Our shady nuclear industryLast week, Prime Minister Chung Hong-won declared a “war” on corruption in the nuclear reactor industry. Announcing a set of measures to root out corruption in our nuclear industry, the prime minister promised severe punishment and stringent steps to prevent what he called “grave crimes” in the industry. Under the plan, the government will restrict private-sector hiring of employees from public nuclear-related institutions and promised to re-examine more than 120,000 test results of parts supplied to nuclear plants across the country over the last decade.
Despite such strong rhetoric, the public cannot shake off anxieties and doubts about deep-rooted corruption in the highly-exclusive nuclear power industry. A series of scandalous incidents underscore a close-knit and gang-like structural connection between the public and private nuclear reactor sectors.
Last December, the government also promised strong action to root out various types of irregularities in parts supplies after authorities discovered bribery and favoritism in deals between nuclear operators and parts suppliers. But the latest incidents and subsequent plant shutdowns proved how ineffective and vain the government’s previous promises were.
Contrary to what the administration vowed, shady deals have become more sophisticated and shrewd to escape prying eyes of supervisory bodies. In a recent interview with the press, Kim Kyun-seop, former CEO of Korea Hydro and Nuclear Power, who stepped down following the institution’s scandalous involvement in recent fabrication of test results of substandard parts that led to the closure of four nuclear reactors, confessed that he met strong resistance when he tried to restructure and reform the agency that runs nuclear reactors across the nation. In addition, he admitted that some kind of strong supervisory mechanism is necessary to rein in greedy interest groups.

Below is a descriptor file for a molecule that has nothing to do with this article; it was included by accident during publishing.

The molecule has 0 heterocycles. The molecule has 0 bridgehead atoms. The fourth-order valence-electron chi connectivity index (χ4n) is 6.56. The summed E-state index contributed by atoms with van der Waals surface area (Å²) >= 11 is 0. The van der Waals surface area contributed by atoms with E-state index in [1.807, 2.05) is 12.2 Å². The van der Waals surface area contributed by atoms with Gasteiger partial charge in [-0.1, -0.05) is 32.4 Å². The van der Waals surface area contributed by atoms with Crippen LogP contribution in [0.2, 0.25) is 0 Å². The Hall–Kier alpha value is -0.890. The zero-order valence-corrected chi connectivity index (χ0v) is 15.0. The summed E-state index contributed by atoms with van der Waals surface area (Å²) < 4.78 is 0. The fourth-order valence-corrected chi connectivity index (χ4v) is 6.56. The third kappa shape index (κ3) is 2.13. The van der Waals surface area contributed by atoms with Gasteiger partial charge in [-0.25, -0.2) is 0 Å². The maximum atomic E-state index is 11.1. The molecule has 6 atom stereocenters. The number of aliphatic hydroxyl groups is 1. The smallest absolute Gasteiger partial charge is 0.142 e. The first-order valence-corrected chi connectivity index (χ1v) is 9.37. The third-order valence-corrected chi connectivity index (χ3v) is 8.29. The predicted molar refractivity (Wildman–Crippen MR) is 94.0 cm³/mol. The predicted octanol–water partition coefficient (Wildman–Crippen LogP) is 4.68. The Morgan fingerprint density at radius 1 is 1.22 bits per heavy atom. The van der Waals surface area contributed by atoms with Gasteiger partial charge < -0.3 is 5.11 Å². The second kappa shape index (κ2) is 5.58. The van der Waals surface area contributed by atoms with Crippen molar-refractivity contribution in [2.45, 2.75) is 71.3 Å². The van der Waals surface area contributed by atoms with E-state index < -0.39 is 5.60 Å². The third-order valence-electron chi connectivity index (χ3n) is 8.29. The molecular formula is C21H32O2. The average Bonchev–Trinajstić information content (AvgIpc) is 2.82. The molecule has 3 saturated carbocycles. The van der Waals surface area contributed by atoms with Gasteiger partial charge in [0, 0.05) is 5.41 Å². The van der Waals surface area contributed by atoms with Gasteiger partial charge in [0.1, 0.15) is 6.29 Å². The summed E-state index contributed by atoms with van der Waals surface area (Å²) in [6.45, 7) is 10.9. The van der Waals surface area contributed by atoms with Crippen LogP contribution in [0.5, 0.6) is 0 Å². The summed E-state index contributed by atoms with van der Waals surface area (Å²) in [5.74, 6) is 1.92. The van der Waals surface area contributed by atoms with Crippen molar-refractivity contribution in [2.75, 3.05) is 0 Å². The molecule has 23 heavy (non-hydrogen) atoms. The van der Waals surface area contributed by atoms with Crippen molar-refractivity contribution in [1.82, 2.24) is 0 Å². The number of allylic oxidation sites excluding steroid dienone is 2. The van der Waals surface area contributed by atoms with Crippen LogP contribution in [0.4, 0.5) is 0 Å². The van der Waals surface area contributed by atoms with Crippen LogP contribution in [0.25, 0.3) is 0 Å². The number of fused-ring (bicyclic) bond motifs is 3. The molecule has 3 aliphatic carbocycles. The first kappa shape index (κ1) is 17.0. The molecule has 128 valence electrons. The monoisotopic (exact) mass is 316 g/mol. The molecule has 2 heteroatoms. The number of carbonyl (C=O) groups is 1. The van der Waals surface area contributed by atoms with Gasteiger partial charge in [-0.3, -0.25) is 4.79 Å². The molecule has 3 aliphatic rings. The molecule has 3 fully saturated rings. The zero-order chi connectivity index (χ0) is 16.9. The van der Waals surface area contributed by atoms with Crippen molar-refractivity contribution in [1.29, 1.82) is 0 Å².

According to documents obtained by lawmaker Kim Sang-hoon of the ruling Saenuri Party, Korea Hydro and Nuclear Power gave out hundreds of thousands of dollars in severance payments to employees who were forced to leave the company because of charges of bribery last year. The nuclear reactor operator also rewarded its employees a total of 100 billion won ($89.37 million) worth of bonuses last year although their performance was among the poorest in the public sector.
Employees of the public agency got payouts even as their corruption cost the nation billions of won in taxes. The institution has been in the grip of an out-of-control collective selfishness. The prosecution must start some severe investigations into these fishy deals and get prepared to call for strong punishment. At the same time, the government must reorganize and redesign the corruption-ridden system.
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